Good morning and happy “valentinovo” everyone! Valentine’s Day is in fact a holiday here, although I’m not sure it’s quite as big of an event as it is in the United States. It’s also not as big of an event for missionaries in general…

We had a good week, and the last 5 or 6 days have been kind of…busy? That isn’t usually a word I use to describe my week, but somehow this one ended up being one in which we had multiple lessons scheduled all throughout the week. Weird, right? I definitely liked it.


Elder Frandsen and I at the Maribor Soccer Stadium

We met with one of our investigators on Tuesday and then taught English class in the evening. English class is always a lot of fun, and right now we have anywhere from 8 to 12 people who come each week. My understanding of English has definitely gone up with the random questions the class throws at us (Why do you say “I want a car” but not “I want an air”?, what is the difference between “I will be going” and “I am going to go”, etc, etc). Despite their best efforts though, I haven’t been stumped yet. Yet…

On Wednesday we met with two more investigators and were able to teach good lessons. The second investigator is an 18-year-old girl who goes to the local high school here, and we had a great time talking about the Plan of Salvation. She doesn’t quite understand who God is or what that even means, so we tried to explain those deep concepts in a simple way. She was very engaged, and at the end commented that the Plan of Salvation is extremely logical. How right she is! When you look at God’s plan for us, you begin to realize just how logical and organized it really is. In fact, it’s perfect.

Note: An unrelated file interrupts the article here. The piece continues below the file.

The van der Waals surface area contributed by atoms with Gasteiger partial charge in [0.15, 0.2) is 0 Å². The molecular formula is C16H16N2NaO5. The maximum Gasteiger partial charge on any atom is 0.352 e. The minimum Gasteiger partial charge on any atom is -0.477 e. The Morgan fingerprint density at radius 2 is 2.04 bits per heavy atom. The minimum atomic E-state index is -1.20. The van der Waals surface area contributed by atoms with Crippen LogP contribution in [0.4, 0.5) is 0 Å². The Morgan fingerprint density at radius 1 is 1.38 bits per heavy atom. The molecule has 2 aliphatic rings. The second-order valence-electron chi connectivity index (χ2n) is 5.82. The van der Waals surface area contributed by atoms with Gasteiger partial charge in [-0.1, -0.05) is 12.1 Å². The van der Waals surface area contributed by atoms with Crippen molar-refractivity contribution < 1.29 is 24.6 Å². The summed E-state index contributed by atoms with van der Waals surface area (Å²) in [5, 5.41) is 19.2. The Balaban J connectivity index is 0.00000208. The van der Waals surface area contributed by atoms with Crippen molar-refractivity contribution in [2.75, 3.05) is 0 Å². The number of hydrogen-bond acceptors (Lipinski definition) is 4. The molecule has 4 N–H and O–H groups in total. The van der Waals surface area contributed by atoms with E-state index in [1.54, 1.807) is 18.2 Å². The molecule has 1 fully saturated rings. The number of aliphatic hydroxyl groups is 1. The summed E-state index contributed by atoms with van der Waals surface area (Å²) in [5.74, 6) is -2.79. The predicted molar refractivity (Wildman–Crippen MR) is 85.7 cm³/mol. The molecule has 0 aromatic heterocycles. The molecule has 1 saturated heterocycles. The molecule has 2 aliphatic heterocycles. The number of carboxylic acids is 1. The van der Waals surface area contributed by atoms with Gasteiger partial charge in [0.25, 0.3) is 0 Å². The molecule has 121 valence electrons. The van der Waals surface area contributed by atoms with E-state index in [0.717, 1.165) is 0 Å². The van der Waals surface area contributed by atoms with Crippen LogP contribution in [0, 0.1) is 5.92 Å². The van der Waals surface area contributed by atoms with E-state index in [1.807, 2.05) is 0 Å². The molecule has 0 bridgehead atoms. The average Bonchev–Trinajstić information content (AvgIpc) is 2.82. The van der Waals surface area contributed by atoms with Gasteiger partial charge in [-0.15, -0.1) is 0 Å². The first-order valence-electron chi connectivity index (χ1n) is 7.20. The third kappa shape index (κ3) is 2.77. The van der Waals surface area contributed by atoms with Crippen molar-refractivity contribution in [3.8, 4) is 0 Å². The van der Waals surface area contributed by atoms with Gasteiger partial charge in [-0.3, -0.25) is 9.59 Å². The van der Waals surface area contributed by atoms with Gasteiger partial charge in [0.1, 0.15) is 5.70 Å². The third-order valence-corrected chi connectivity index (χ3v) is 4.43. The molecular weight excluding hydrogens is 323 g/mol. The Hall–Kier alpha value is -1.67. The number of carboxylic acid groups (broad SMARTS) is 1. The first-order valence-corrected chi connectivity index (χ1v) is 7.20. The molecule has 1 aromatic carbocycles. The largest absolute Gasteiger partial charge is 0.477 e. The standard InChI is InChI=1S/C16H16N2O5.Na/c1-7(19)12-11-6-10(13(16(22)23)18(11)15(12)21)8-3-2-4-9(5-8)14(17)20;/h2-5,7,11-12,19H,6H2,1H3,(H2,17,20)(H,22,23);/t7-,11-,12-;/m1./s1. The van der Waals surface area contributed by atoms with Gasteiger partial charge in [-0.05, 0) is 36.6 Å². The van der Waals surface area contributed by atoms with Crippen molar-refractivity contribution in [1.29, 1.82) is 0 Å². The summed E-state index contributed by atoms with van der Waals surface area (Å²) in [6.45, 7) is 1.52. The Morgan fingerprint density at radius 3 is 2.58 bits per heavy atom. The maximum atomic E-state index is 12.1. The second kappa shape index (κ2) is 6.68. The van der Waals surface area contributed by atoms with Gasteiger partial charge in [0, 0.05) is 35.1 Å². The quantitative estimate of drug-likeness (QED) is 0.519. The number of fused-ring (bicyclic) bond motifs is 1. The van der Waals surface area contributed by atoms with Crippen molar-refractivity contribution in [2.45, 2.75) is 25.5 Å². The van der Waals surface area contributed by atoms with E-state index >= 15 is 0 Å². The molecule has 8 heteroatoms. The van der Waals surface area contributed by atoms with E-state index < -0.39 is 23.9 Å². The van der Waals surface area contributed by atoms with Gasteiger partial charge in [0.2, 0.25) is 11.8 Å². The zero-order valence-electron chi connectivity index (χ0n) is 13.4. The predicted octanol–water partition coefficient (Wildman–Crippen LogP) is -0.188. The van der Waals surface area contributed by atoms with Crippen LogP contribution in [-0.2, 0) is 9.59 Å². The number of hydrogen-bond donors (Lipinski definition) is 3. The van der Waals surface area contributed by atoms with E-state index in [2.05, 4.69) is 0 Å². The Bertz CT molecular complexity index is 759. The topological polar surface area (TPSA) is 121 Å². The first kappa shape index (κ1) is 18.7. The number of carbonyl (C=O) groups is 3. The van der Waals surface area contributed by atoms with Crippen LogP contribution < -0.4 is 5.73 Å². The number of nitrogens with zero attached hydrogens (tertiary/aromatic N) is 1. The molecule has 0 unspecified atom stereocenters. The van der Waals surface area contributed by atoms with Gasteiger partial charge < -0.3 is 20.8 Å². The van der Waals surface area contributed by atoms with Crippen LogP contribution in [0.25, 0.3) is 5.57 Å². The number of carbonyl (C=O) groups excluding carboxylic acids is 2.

Later in the week we spent some time in a little town called Lenart, about 30 minutes East of Maribor. We’re experimenting with tracting in small, outlying villages, and Lenart is one of them. We spend a lot of time tracting there, and on Thursday we had our first real follow-up lesson in the town. The investigator is a 32-year-old man, and we talked to him about finding answers to our questions by reading the Book of Mormon. He seemed to like it, and we’re going to follow-up this week. It’s fun to be able to do missionary work in these small towns where almost nobody has even heard of Mormons, let alone know what we believe. It’s like working with a clean slate.

The rest of the week continued like this, and despite some surprise snow on Saturday morning, it was a good week. On Sunday we had church (small, but nice) and then went over to the Johnson’s for a Valentine’s lunch.

(From Monday at the Ptuj castle- Elder Pickard, Elder Hughes, Me, Elder Frandsen)

One topic I’ve been thinking about recently is how we can overcome doubts, especially doubts about the church. It’s one of the most important topics there is to talk about, and is constantly on my mind as a missionary.

Everyone has doubts – that’s a given. Because of that, I think that the most important question is this: how do we respond to doubts? The first way is the positive way. This when we have honest questions, something that should always be encouraged! If Joseph Smith hadn’t doubted the established Christian churches of his time we would never have had a Restoration. Doubting (lacking confidence) and then honestly seeking truth is not a negative.